Systems employed by the Art + Artificial Intelligence Research Group that convert analog artifacts to digital artifacts (analog-to-digital) and digital artifacts to analog artifacts (digital-to-analog), and the process of such conversions. Information is lost and interpolated in both conversions.
The drawing of a conclusion about some missing information by a process of deduction or induction based on present information. For example, given only the fragmentary statement “Claudel made__ version of the work: one she placed in the Hotel Biron and on she gave to ___,” we can interpolate that Claudel made two version s of the work, but we cannot tell to whom she gave one of them. In its simplest sense, interpolation means that we are able to reconstruct some lost portions of a damaged work, as is routinely done in archaeological reconstruction. On a more complex level, interpolation is one of the stages in the phenomenology of interpretation, since meaning is currently understood as something theoretically infinite produced by a finite number of indications within a text. Compare metaphysics of presence.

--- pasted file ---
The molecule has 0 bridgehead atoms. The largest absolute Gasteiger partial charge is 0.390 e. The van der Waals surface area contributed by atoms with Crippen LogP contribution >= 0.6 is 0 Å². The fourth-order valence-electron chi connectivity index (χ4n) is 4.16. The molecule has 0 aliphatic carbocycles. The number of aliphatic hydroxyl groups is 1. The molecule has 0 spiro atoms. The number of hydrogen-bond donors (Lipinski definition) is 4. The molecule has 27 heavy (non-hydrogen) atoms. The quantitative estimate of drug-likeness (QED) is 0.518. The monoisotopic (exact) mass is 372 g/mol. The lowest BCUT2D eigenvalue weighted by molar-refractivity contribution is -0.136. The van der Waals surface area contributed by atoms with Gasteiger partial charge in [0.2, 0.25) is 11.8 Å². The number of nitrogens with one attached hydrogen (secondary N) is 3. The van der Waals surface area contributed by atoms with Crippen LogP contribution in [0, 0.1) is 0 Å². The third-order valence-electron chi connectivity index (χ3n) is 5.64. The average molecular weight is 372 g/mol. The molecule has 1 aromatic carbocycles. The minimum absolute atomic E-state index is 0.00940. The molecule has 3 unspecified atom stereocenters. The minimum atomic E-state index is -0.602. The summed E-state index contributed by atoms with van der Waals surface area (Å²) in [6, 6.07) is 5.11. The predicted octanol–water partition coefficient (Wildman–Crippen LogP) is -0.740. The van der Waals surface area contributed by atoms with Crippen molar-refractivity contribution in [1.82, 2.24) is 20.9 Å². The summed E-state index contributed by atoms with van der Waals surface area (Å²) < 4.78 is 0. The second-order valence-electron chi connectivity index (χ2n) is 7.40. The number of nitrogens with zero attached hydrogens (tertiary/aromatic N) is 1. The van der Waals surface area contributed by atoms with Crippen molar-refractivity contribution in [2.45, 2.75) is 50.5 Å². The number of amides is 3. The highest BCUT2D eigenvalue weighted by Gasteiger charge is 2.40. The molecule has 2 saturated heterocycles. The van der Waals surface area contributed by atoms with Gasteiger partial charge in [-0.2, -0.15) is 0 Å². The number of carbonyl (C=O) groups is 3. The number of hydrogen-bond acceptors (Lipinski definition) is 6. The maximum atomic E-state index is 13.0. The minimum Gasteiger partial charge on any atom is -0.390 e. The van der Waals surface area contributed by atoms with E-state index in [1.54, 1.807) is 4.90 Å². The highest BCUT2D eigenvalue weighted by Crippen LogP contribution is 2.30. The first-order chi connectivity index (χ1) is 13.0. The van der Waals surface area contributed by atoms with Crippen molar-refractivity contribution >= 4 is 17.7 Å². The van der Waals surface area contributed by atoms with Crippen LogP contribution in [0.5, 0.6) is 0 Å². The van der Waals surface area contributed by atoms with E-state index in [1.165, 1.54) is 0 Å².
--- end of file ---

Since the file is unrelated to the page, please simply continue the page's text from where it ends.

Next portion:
Source: Sharon Grace Glossary
Laura U. Marks
I work on media art and philosophy with an intercultural focus, and on small-footprint media. My most recent books are Hanan al-Cinema: Affections for the Moving Image (MIT, 2015) and Enfoldment and Infinity: An Islamic Genealogy of New Media Art (MIT, 2010). I program experimental media for venues around the world. As Grant Strate University Professor, I teach in the School for the Contemporary Arts at Simon Fraser University in Vancouver, Canada, on unceded Coast Salish territory of the Sḵwx̱wú7mesh (Squamish), Stó:lō and Səl̓ílwətaʔ/Selilwitulh (Tsleil-Waututh) and xʷməθkʷəy̓əm (Musqueam) nations.